In her recently released memoir, Hourglass, Dani Shapiro says she used to teach her students that writers need distance from the event or events they intend to explore in memoir.
I was quite certain that we could not write directly from our feelings, but only the memory of our feelings. How else to find the necessary ironic distance, the cool remove? How else to shape a narrative but from the insight and wisdom of retrospect? (93)
Distance Leads to Fading
I’ve heard this same advice from many sources but struggled with it in practice. Certain experiences in my life have seemed like perfect fodder for memoir, but I waited to write. Time has passed. Years. At this point, critical details and insights have faded—and, yes, even the feelings. That “cool remove” she speaks of seems more like evaporation.
Shapiro says her thoughts on the timing are shifting, though. She now sees that “[e]ven retrospect is mutable. Perspective, a momentary figment of consciousness.”
To me, her new approach feels like a much better way, enlivened by real-time action and energy and all the rich texture of now.
Tell the Story While Inside of It
She writes: “If retrospect is an illusion, then why not attempt to tell the story as I’m inside of it? Which is to say: before the story has become a story?”
I wonder how many stories have mutated as we wait.
It happened to me—to a story I thought I might write. I guess I was waiting for perspective before writing it down. Well, and time. I didn’t have time to write as I navigated the memoir-worthy events, but had I been savvier and recognized the power of snatching the story while it was fresh—while the feelings surged with the most intensity, I would have done it. I wish I’d jotted more notes, saved more texts, recorded more observations with my smartphone’s voice recorder.
Blogging in Real Time
The way people used to blog seemed to follow this approach. Those who wrote from their lives seemed to blog almost in real time, attempting to tell their stories while they were in the midst of them.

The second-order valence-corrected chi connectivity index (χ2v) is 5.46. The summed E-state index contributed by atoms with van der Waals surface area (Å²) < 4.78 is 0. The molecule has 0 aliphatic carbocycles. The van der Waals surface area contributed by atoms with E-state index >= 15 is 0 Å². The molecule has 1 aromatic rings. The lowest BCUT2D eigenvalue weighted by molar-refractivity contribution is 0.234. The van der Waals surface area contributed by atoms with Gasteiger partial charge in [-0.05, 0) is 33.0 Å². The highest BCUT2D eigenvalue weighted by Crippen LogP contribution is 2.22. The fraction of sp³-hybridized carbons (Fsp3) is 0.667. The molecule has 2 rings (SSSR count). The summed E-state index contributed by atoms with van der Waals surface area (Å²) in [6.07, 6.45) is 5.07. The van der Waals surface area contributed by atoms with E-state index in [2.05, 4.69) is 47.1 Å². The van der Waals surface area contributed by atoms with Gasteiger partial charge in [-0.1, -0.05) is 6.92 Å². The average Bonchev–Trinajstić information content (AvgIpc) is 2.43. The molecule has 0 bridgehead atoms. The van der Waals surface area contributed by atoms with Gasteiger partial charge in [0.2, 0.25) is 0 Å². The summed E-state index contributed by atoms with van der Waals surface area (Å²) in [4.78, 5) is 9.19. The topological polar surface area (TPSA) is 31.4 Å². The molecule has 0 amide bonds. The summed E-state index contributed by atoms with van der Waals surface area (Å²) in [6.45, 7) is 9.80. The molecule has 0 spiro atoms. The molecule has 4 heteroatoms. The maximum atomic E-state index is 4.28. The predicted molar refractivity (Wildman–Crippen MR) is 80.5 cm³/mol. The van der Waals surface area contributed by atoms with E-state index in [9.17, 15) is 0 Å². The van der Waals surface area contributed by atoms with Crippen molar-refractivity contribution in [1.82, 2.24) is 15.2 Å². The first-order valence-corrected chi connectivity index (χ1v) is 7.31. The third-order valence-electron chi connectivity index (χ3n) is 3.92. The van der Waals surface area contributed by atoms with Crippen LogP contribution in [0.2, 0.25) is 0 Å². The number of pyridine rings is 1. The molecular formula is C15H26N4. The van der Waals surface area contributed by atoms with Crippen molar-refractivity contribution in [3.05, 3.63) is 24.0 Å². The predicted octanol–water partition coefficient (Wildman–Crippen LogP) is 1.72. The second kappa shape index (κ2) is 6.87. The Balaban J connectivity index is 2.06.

Journaling in Real Time
Those committed to keeping a journal, like Anaïs Nin, a faithful—some might say obsessive—diarist, wrote, “It was while writing a Diary that I discovered how to capture the living moments.”
Telling a Story as Memoir in Real Time
Capturing those living moments is the work of a diarist and perhaps some journalists, and Dani Shapiro’s comment makes me wonder if it’s also the work of a memoirist when we capture them in real time and write inside the story.
Diaries and journals and this idea of a real-time memoir help us look at life even as we’re living it. Again, Anaïs Nin said, “We write to taste life twice, in the moment and in retrospect.”
We write to remember the moment, the feeling. We write to document the way it changed us. Is there a story here? Or just a series of snapshots? Was this a passing emotion or a transformative event?
Capture the Living Moments
One way or another, whether or not it’s a story of transformation, capture the living moments. Try to tell the story as you’re inside of it.
Record the songs that play and the color of clothes on the day you receive life-altering information by email.
Take note of the way the old 90-pound dog heaves himself up from his nap and moves through the house and down the hallways on creaky joints to greet the college kids when they walk in the door.
Listen for the woodpecker tapping the maple tree as you talk on the phone with your father.
Don’t decide yet if it matters; write inside the story that has yet to be a story.
After all, if not now…when?
If you wait to write until after the old dog dies, you might forget the way he cuts a corner and slides his side along the doorframe in his hurry to greet the girls.
If you wait, you’ll forget that “Fire and Rain” was piped through the McDonald’s sound system, that your father asked if someone was at the door when he heard the tap-tap-tapping in the background of your call, and that you were wearing jeans with a bit of mustard dried on them when you got the information that flipped your heart on end.
The dried mustard may not matter for the story. But you have it on record. Just in case.
- BrainPickings article featuring Anaïs Nin
- Dani Shapiro, Hourglass (Amazon affiliate link)
- Ep 112: My Best Writing Tools to Get More Done (at Home and on the Go)
- Ep 113: An Easy Solution for the Writer with Big Goals and Little Time (write with your voice)
- All podcast episodes
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